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Cybercrime - minority of powerful groups cause majority of damage

Secureworks has released the findings of its State of Cybercrime Report 2018 to illuminate the cybercrime trends and events that shaped the year.

From July 2017 through June 2018, Secureworks Counter Threat Unit® (CTU®) researchers analysed incident response outcomes and conducted original research to gain insight into threat activity and behaviour across 4,400 companies.

Among their findings was evidence that a small subset of professional criminal actors is responsible for the bulk of cybercrime-related damage, employing tools and techniques as sophisticated, targeted and insidious as most nation-state actors. These sophisticated and capable criminal gangs operate largely outside of the dark web, although they may leverage low-level criminal tools occasionally when it serves their purposes.

At the same time, there has been no lull in the overall volume of threats, and low-level cybercriminal activity remains a robust market economy, often taking place in view of security researchers and law enforcement on the dark web. While relatively simple in their approach, these activities can still deal widespread damage.

“Cybercrime is a lucrative industry, and it’s not surprising it’s become the arm of powerful, organised groups,” says Don Smith, Senior Director, Cyber Intelligence Cell, Secureworks Counter Threat Unit. “To understand the complete picture of the cybercriminal world, we developed insights based on a combination of dark web monitoring and client brand surveillance with automated technical tracking of cybercriminal toolsets.”

Key Findings

Among the CTU researchers’ key findings were the following:

The boundary between nation-state and cybercriminal actors continues to blur.

  • Nation-state actors are increasingly using tools and techniques employed by cybercriminals, and vice versa. In August 2018, CTU researchers determined the Democratic People’s Republic of Korea was likely responsible for a Gandcrab ransomware campaign against the South Korean population and infrastructure, as part of a broader pattern of attacks. GandCrab is developed and sold ‘as-a-service’ and is more commonly associated with financially motivated criminal actors.
  • In March 2018, a threat actor likely associated with the Iranian government used access that had previously been leveraged for espionage to deploy a cryptocurrency miner across the environment. CTU researchers have also observed other government-backed espionage groups deploying cryptocurrency miners within compromised networks.
  • The assumption that nation-state-sponsored Advanced Persistent Threats (APTs) are dimensionally different from advanced cybercrime threats is fundamentally flawed.

Ransomware continues to be a serious threat.

  • There has been no significant decrease in the volume of ransomware, banking malware, point-of-sale (POS) memory scrapers or other threats available for purchase on underground forums.
  • The threat actors who developed SamsamCrypt and BitPaymer, the two most impactful ransomware threats observed by CTU researchers during the reporting period, have retained them for their exclusive and targeted use, showing the distinct threat these sophisticated cybercriminal groups pose.
  • The developers of Gandcrab -- a new piece of ransomware identified by CTU researchers in January and offered for sale on Russian-language underground forums – have been observed offering a partner program in which the developers received 30–40 percent of any resulting revenue from successful attacks.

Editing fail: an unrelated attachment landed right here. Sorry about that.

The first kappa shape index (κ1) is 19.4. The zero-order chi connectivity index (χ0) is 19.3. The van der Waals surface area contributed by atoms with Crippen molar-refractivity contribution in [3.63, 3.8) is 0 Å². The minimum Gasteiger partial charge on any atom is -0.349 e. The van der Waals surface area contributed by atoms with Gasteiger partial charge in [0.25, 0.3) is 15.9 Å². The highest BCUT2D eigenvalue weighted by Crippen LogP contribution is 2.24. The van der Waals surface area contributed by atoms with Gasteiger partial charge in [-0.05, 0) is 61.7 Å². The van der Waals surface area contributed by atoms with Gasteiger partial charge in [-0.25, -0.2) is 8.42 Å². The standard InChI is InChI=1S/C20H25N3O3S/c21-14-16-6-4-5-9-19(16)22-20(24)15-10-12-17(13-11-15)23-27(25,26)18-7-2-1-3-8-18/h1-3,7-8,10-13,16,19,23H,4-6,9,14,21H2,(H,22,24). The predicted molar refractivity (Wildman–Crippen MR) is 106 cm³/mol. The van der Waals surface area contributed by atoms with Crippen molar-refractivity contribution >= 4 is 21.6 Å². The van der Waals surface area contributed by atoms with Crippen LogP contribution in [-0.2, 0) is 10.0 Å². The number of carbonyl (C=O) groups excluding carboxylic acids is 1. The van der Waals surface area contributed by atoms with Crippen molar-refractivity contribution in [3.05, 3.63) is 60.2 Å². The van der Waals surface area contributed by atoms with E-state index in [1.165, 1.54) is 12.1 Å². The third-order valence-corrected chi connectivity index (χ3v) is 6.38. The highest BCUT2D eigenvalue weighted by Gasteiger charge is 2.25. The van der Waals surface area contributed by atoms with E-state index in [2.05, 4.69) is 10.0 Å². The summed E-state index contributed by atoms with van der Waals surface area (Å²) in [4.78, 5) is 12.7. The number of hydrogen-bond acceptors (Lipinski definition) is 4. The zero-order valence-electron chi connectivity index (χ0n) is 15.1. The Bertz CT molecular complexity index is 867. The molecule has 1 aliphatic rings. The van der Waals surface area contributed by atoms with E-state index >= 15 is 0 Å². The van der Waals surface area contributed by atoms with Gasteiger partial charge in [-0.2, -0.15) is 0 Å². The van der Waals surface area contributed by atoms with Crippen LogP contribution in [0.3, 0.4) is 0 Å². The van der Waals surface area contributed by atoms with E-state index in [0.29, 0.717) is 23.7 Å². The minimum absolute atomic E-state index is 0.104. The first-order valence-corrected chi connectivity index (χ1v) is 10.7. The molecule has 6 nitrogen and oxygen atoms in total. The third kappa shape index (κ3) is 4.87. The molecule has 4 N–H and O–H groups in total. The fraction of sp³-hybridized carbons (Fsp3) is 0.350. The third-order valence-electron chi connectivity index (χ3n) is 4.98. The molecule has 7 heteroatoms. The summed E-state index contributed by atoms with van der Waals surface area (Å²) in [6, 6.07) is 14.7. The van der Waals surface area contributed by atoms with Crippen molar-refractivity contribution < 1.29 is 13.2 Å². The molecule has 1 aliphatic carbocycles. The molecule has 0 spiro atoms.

• There is no clear evidence that ransomware has been displaced by other capabilities such as cryptocurrency mining, and targeted ransomware attacks continue to be a worrying trend.
  • The growth of traditional file-encrypting ransomware did slow, but CTU researchers nevertheless observed no less than 257 new and distinct ransomware families during the reporting period.
  • Some of the more popular new ransomware-as-a-service families release regular updates and feature new additions.

Sophisticated criminal gangs are earning millions of dollars of revenue through stolen payment card data.

  • Sophisticated criminal gangs have combined advanced social engineering (expertise in deception and manipulation) and network intrusion techniques with point-of-sale (POS) malware to generate millions of dollars of revenue through stolen payment card data.
  • The price of credit card details on underground forums incentivises criminals to target POS terminals, where credit card details can be extracted from the memory of the running device using specialist malware.
  • Cybercriminals are also clever about monetising card data even after the theft has been discovered, and credit card dump sites such as JokerStash have come under scrutiny as a possible way for sophisticated criminals to do just that.

The dark web is not the darkest depth of the cybercriminal world.

  • Sophisticated, organised criminal groups are quietly dealing most of cybercrime’s damage each year, and they avoid the dark web where possible to evade detection by law enforcement and threat researchers.
  • These more sophisticated criminals may use simple and readily available tools in some cases, but their highly organised approach and evolving capabilities represent a significant threat.

“The observations of CTU researchers over the last 12 months show that the threat from cybercrime is adaptive and constantly evolving,” the report concludes. “To stay ahead of it, it is imperative that organisations develop a holistic understanding of the landscape and how it relates to them, and tailor their security controls to address both opportunistic and more highly targeted cybercriminal threats.”

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